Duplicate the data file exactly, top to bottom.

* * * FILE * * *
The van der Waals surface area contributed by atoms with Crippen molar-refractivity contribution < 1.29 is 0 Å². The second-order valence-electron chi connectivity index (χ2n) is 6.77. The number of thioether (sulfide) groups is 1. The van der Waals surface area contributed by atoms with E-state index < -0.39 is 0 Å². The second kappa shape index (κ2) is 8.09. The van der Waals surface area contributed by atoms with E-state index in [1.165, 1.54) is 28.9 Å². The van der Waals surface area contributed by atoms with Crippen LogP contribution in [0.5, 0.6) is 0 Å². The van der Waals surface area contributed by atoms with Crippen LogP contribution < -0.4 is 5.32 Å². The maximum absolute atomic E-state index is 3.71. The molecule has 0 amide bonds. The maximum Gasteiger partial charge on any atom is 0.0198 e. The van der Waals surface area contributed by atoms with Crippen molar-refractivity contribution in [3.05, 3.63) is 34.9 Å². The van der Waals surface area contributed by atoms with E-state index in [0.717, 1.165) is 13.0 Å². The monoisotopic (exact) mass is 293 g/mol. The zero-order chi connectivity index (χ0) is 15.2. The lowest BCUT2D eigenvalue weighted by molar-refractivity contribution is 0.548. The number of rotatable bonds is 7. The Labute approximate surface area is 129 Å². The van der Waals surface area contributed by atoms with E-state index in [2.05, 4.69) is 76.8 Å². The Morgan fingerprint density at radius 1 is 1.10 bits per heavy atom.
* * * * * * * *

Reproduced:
The van der Waals surface area contributed by atoms with Crippen molar-refractivity contribution < 1.29 is 0 Å². The second-order valence-electron chi connectivity index (χ2n) is 6.77. The number of thioether (sulfide) groups is 1. The van der Waals surface area contributed by atoms with E-state index < -0.39 is 0 Å². The second kappa shape index (κ2) is 8.09. The van der Waals surface area contributed by atoms with E-state index in [1.165, 1.54) is 28.9 Å². The van der Waals surface area contributed by atoms with Crippen LogP contribution in [0.5, 0.6) is 0 Å². The van der Waals surface area contributed by atoms with Crippen LogP contribution < -0.4 is 5.32 Å². The maximum absolute atomic E-state index is 3.71. The molecule has 0 amide bonds. The maximum Gasteiger partial charge on any atom is 0.0198 e. The van der Waals surface area contributed by atoms with Crippen molar-refractivity contribution in [3.05, 3.63) is 34.9 Å². The van der Waals surface area contributed by atoms with E-state index in [0.717, 1.165) is 13.0 Å². The monoisotopic (exact) mass is 293 g/mol. The zero-order chi connectivity index (χ0) is 15.2. The lowest BCUT2D eigenvalue weighted by molar-refractivity contribution is 0.548. The number of rotatable bonds is 7. The Labute approximate surface area is 129 Å². The van der Waals surface area contributed by atoms with E-state index in [2.05, 4.69) is 76.8 Å². The Morgan fingerprint density at radius 1 is 1.10 bits per heavy atom.